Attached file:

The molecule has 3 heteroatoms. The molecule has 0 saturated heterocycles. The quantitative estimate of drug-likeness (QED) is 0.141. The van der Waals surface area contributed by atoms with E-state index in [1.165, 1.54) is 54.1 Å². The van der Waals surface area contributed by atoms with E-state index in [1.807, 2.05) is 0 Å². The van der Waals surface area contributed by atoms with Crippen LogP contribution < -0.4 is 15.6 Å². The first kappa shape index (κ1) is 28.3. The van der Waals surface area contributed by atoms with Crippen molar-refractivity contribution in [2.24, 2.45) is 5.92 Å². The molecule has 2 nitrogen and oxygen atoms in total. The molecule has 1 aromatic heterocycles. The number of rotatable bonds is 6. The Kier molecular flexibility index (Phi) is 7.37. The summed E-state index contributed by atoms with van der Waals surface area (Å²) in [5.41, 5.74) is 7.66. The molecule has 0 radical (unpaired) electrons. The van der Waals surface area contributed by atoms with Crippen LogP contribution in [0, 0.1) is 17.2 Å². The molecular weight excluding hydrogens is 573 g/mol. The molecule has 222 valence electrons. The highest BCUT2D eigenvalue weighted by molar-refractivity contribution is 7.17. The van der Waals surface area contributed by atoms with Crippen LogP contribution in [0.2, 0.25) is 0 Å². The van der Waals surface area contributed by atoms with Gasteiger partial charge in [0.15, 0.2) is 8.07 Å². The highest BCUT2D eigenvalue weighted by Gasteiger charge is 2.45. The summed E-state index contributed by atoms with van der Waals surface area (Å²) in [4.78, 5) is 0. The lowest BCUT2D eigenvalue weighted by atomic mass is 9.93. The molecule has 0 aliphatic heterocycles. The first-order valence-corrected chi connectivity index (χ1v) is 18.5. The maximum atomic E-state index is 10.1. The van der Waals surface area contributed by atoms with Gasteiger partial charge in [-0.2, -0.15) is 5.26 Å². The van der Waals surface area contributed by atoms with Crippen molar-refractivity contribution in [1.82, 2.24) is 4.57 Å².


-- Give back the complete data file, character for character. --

The molecule has 3 heteroatoms. The molecule has 0 saturated heterocycles. The quantitative estimate of drug-likeness (QED) is 0.141. The van der Waals surface area contributed by atoms with E-state index in [1.165, 1.54) is 54.1 Å². The van der Waals surface area contributed by atoms with E-state index in [1.807, 2.05) is 0 Å². The van der Waals surface area contributed by atoms with Crippen LogP contribution < -0.4 is 15.6 Å². The first kappa shape index (κ1) is 28.3. The van der Waals surface area contributed by atoms with Crippen molar-refractivity contribution in [2.24, 2.45) is 5.92 Å². The molecule has 2 nitrogen and oxygen atoms in total. The molecule has 1 aromatic heterocycles. The number of rotatable bonds is 6. The Kier molecular flexibility index (Phi) is 7.37. The summed E-state index contributed by atoms with van der Waals surface area (Å²) in [5.41, 5.74) is 7.66. The molecule has 0 radical (unpaired) electrons. The van der Waals surface area contributed by atoms with Crippen LogP contribution in [0, 0.1) is 17.2 Å². The molecular weight excluding hydrogens is 573 g/mol. The molecule has 222 valence electrons. The highest BCUT2D eigenvalue weighted by molar-refractivity contribution is 7.17. The van der Waals surface area contributed by atoms with Crippen LogP contribution in [0.2, 0.25) is 0 Å². The van der Waals surface area contributed by atoms with Gasteiger partial charge in [0.15, 0.2) is 8.07 Å². The highest BCUT2D eigenvalue weighted by Gasteiger charge is 2.45. The summed E-state index contributed by atoms with van der Waals surface area (Å²) in [4.78, 5) is 0. The lowest BCUT2D eigenvalue weighted by atomic mass is 9.93. The molecule has 0 aliphatic heterocycles. The first-order valence-corrected chi connectivity index (χ1v) is 18.5. The maximum atomic E-state index is 10.1. The van der Waals surface area contributed by atoms with Gasteiger partial charge in [-0.2, -0.15) is 5.26 Å². The van der Waals surface area contributed by atoms with Crippen molar-refractivity contribution in [1.82, 2.24) is 4.57 Å².